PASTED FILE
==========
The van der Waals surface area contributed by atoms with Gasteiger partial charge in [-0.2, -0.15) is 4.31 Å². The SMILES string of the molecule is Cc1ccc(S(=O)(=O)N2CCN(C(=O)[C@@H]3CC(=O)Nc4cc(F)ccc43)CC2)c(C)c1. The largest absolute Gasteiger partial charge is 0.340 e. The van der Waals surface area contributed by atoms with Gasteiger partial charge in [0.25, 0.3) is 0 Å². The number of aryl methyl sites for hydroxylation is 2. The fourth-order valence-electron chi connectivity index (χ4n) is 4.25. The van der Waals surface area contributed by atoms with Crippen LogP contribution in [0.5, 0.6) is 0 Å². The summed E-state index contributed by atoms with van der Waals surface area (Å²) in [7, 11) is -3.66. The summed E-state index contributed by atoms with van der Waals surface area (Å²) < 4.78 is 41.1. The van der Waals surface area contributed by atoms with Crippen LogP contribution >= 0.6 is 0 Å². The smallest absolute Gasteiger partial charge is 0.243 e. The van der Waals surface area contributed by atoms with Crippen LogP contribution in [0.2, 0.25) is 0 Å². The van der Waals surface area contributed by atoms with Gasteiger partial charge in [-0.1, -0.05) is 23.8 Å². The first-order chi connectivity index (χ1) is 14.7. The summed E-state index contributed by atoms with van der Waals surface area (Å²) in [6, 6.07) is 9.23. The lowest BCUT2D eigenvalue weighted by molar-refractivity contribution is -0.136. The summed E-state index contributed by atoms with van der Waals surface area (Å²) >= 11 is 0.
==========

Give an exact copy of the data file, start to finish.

The van der Waals surface area contributed by atoms with Gasteiger partial charge in [-0.2, -0.15) is 4.31 Å². The SMILES string of the molecule is Cc1ccc(S(=O)(=O)N2CCN(C(=O)[C@@H]3CC(=O)Nc4cc(F)ccc43)CC2)c(C)c1. The largest absolute Gasteiger partial charge is 0.340 e. The van der Waals surface area contributed by atoms with Gasteiger partial charge in [0.25, 0.3) is 0 Å². The number of aryl methyl sites for hydroxylation is 2. The fourth-order valence-electron chi connectivity index (χ4n) is 4.25. The van der Waals surface area contributed by atoms with Crippen LogP contribution in [0.5, 0.6) is 0 Å². The summed E-state index contributed by atoms with van der Waals surface area (Å²) in [7, 11) is -3.66. The summed E-state index contributed by atoms with van der Waals surface area (Å²) < 4.78 is 41.1. The van der Waals surface area contributed by atoms with Crippen LogP contribution >= 0.6 is 0 Å². The smallest absolute Gasteiger partial charge is 0.243 e. The van der Waals surface area contributed by atoms with Crippen LogP contribution in [0.2, 0.25) is 0 Å². The van der Waals surface area contributed by atoms with Gasteiger partial charge in [-0.1, -0.05) is 23.8 Å². The first-order chi connectivity index (χ1) is 14.7. The summed E-state index contributed by atoms with van der Waals surface area (Å²) in [6, 6.07) is 9.23. The lowest BCUT2D eigenvalue weighted by molar-refractivity contribution is -0.136. The summed E-state index contributed by atoms with van der Waals surface area (Å²) >= 11 is 0.